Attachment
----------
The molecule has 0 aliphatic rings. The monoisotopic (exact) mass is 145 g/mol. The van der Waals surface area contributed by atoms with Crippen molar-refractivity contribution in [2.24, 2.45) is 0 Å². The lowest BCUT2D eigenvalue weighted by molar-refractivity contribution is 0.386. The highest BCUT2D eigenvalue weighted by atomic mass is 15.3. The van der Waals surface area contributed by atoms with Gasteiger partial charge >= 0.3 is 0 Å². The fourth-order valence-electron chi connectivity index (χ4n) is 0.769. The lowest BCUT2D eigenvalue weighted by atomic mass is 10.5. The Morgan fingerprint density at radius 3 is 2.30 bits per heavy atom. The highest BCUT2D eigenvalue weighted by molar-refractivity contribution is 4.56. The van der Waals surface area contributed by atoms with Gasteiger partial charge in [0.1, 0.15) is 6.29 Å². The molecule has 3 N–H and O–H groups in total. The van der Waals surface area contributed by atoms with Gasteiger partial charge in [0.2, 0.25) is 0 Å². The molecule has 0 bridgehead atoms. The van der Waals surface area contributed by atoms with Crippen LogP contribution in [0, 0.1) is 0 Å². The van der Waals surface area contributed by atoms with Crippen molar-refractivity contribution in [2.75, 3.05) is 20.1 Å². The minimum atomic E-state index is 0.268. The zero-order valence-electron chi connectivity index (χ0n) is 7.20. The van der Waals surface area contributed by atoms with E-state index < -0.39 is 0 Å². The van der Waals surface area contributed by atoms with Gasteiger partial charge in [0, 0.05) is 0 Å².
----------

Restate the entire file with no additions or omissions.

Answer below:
The molecule has 0 aliphatic rings. The monoisotopic (exact) mass is 145 g/mol. The van der Waals surface area contributed by atoms with Crippen molar-refractivity contribution in [2.24, 2.45) is 0 Å². The lowest BCUT2D eigenvalue weighted by molar-refractivity contribution is 0.386. The highest BCUT2D eigenvalue weighted by atomic mass is 15.3. The van der Waals surface area contributed by atoms with Gasteiger partial charge >= 0.3 is 0 Å². The fourth-order valence-electron chi connectivity index (χ4n) is 0.769. The lowest BCUT2D eigenvalue weighted by atomic mass is 10.5. The Morgan fingerprint density at radius 3 is 2.30 bits per heavy atom. The highest BCUT2D eigenvalue weighted by molar-refractivity contribution is 4.56. The van der Waals surface area contributed by atoms with Gasteiger partial charge in [0.1, 0.15) is 6.29 Å². The molecule has 3 N–H and O–H groups in total. The van der Waals surface area contributed by atoms with Gasteiger partial charge in [0.2, 0.25) is 0 Å². The molecule has 0 bridgehead atoms. The van der Waals surface area contributed by atoms with Crippen LogP contribution in [0, 0.1) is 0 Å². The van der Waals surface area contributed by atoms with Crippen molar-refractivity contribution in [2.75, 3.05) is 20.1 Å². The minimum atomic E-state index is 0.268. The zero-order valence-electron chi connectivity index (χ0n) is 7.20. The van der Waals surface area contributed by atoms with E-state index < -0.39 is 0 Å². The van der Waals surface area contributed by atoms with Gasteiger partial charge in [0, 0.05) is 0 Å².